The power and the glory
Non-violent resistance and satyagraha, imbibed in South Africa, were the
hallmarks of Mahatma Gandhi’s struggle to free India from the British

Catching up with Gandhi
By Graham Turner.
Pages 329. Rs 350.

Reviewed by Rumina Sethi

CATCHING up with Gandhi is Graham Turner’s spiritual Gandhian odyssey. Turner travels through places and relives episodes of Gandhi’s life in an endeavour to undertake "a series of magical journeys in India and South Africa" accompanied occasionally by one of Mahatma Gandhi’s grandsons, Rajmohan Gandhi, and at other times by his granddaughter, Ela Menon.

Turner’s journey in India starts predictably from Porbandar, Gandhi’s birthplace, where his three-storey house with a large number of rooms is remarkably preserved for posterity. Associated with the house are the descriptions of his misdeeds: the well-rehearsed episode of the death of his father while Gandhi hankered after Kasturba is recounted by the author. Other facts of his life—his desire to become a lawyer rather than a diwan like his father, his wish to study in London, his subsequent outcasting by his community of Modh Banias as he set sail from Bombay—form an interesting commentary about the 18-year-old Gandhi.

Subsequent pages of his early life explore his years at the Inner Temple and his experiments with becoming an English gentleman, again events that are rather well entrenched in the Indian memory. This period perhaps turns out to be a precursor of his lifelong preoccupation with vegetarianism as he tries hard to stick to the vows his mother had him take before he left for England. At this time, his readings of the Bible went hand in hand with his experiments with vegetarianism. In his words, the Sermon on the Mount "went straight into (his) heart."

Gandhi’s years in England soon give way to his life in South Africa and his subsequent politicisation. A proud lawyer, trained in London, Gandhi would remain distant from the humble ways of Indians in South Africa, and thereby court eviction from the railway carriage at Pietermaritzburg, a provocative moment that was to change him forever and push him in the direction of mahatmahood. His multifarious experiences in South Africa led him to create Phoenix and Tolstoy farms—the latter with the help of his German-Jewish friend Hermann Kallenbach—which, in Ela Menon’s words, were set up to inculcate "the sort of discipline needed to fight non-violent battles .... Phoenix and all his later ashrams were used to help people develop that level of self-control and discipline".

What makes Turner’s a different kind of biography are his contemporary reflections on the significance of places with which Gandhi has always been associated in the Indian psyche. His impressions of the relevance of Pietermaritzburg railway station today, of the remains of the Phoenix Farm which Gandhi set up near Durban, or of Tolstoy Farm in the present-day South Africa, of which nothing remains except the concrete structure where Gandhi had once lived, contrast remarkably with the idealised idea of these places from what we know of Gandhi’s life there.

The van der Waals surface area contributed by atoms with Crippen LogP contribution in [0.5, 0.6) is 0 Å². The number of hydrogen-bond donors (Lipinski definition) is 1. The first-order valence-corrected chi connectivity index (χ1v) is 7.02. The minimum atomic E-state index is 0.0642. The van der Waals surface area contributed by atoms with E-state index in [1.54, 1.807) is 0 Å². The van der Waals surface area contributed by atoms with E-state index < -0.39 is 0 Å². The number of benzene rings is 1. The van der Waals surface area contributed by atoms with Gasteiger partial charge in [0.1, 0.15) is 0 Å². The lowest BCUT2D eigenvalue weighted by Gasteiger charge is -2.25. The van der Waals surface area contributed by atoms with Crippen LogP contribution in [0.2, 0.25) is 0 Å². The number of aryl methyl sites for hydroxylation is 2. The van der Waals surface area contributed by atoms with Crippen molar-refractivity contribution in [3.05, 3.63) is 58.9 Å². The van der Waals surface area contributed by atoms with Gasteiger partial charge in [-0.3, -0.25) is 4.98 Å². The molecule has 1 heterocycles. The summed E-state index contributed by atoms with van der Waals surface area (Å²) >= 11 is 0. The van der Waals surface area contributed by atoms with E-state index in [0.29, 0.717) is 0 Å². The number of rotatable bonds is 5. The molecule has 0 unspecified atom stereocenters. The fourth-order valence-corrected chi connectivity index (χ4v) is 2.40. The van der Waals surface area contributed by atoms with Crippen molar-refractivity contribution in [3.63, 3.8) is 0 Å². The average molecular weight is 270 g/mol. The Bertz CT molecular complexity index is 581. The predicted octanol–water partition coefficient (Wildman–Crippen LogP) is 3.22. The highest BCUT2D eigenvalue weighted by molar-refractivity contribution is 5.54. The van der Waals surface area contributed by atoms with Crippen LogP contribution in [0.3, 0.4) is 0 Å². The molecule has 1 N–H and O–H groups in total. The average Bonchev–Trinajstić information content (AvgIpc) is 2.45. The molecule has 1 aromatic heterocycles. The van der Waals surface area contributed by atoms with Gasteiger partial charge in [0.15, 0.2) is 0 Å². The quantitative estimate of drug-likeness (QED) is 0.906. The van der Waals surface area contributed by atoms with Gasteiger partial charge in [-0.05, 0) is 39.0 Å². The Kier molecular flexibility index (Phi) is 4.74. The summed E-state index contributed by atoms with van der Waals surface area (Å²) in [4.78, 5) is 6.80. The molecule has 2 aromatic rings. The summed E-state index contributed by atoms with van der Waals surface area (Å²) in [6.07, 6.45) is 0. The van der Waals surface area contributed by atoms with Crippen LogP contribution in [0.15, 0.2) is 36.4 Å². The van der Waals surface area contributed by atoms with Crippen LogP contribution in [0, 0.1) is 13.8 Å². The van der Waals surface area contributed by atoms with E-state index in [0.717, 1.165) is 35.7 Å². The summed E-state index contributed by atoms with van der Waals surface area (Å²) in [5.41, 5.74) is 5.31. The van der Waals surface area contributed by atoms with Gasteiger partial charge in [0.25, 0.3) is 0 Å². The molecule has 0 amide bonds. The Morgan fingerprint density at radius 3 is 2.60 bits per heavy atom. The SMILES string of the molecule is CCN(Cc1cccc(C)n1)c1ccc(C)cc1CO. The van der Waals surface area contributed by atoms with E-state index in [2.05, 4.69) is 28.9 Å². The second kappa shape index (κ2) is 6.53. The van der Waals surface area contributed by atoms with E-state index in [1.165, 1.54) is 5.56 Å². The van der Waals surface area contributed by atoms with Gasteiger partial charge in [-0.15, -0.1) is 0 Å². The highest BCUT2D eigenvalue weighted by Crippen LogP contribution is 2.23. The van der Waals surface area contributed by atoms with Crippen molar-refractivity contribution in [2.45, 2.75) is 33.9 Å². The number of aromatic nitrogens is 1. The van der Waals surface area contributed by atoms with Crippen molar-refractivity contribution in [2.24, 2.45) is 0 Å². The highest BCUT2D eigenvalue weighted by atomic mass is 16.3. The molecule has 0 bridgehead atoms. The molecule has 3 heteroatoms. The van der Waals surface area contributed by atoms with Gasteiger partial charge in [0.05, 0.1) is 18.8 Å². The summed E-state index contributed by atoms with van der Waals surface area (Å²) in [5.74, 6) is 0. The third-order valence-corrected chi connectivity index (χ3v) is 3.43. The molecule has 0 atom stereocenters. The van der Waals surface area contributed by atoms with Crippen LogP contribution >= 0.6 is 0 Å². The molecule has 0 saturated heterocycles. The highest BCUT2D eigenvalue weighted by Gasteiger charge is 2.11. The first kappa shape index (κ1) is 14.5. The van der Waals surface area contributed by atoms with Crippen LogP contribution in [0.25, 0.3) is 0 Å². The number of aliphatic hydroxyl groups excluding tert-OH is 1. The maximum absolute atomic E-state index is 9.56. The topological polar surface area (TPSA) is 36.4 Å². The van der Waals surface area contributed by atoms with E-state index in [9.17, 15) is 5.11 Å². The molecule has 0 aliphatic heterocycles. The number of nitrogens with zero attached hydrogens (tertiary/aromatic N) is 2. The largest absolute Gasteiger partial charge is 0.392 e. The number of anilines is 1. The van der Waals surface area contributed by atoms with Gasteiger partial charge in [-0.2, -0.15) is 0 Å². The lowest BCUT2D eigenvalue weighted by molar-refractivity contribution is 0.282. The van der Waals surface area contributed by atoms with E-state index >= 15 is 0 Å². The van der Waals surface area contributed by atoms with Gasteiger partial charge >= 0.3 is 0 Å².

This was also the time when Gandhi’s family began to see him as an indifferent husband and father. His wife was already familiar with Gandhi’s "autocratic" ways and neglect; but soon Harilal, Manilal, Devdas and Ramdas would also hold grievances against their "eccentric" father whose overpowering personality resulted in creating their many vulnerabilities. As Turner writes: "The plain truth is that Gandhi often had a surer touch in dealing with India than he did in dealing with his own children."

Non-violent resistance and satyagraha, imbibed in South Africa, were to become the hallmarks of Gandhi’s later struggle to free India from the British. When Gandhi arrived in India in 1915, standing small of stature and dressed in a long cloak and dhoti, many like Vallabhbhai Patel were to regard him as "an inconsequential eccentric". But this man was meant to lead the nation to freedom: what followed was his involvement in the cause of the peasants of Champaran, Kheda and Bardoli where he had unprecedented successes. What further made him a champion of the masses was his initiation of the Non-Cooperation Movement, though it was called off after the episode at Chauri Chaura. The Civil Disobedience and Quit India movements were quick to follow upon the heels of such a massive following.

What prevents Turner’s book from seeming like old wine in a new bottle are the inclusion of incredible stories of Gandhi’s near-physical cravings for Tagore’s niece, Saraladevi Chaudhurani (which approximates in its scandalous content with Joseph Lelyveld’s writings of Gandhi’s eroticism for Kallenbach in his recent book Great Soul), of the British migration to Delhi from Calcutta and the construction of Lutyen’s new imperial capital, of Harilal’s conversion to Islam and Gandhi’s consequent dismay, and of course, of his memorable meeting with King George in London where, commenting on his own lack of modest clothing, Gandhi had remarked: "The king had enough on for both of us".

A book carrying on its shoulders all the dimensions of Gandhi’s ideologies and policies is difficult to write, but Turner’s eloquence succeeds in bringing together Gandhi’s feats and errors of judgement, his enormous accomplishments and his failed ideals which led to his marginalisation by the Congressmen and the eventual partition of India, his deep-seated experiments with brahmacharya and his occasional succumbing to its formidable discipline.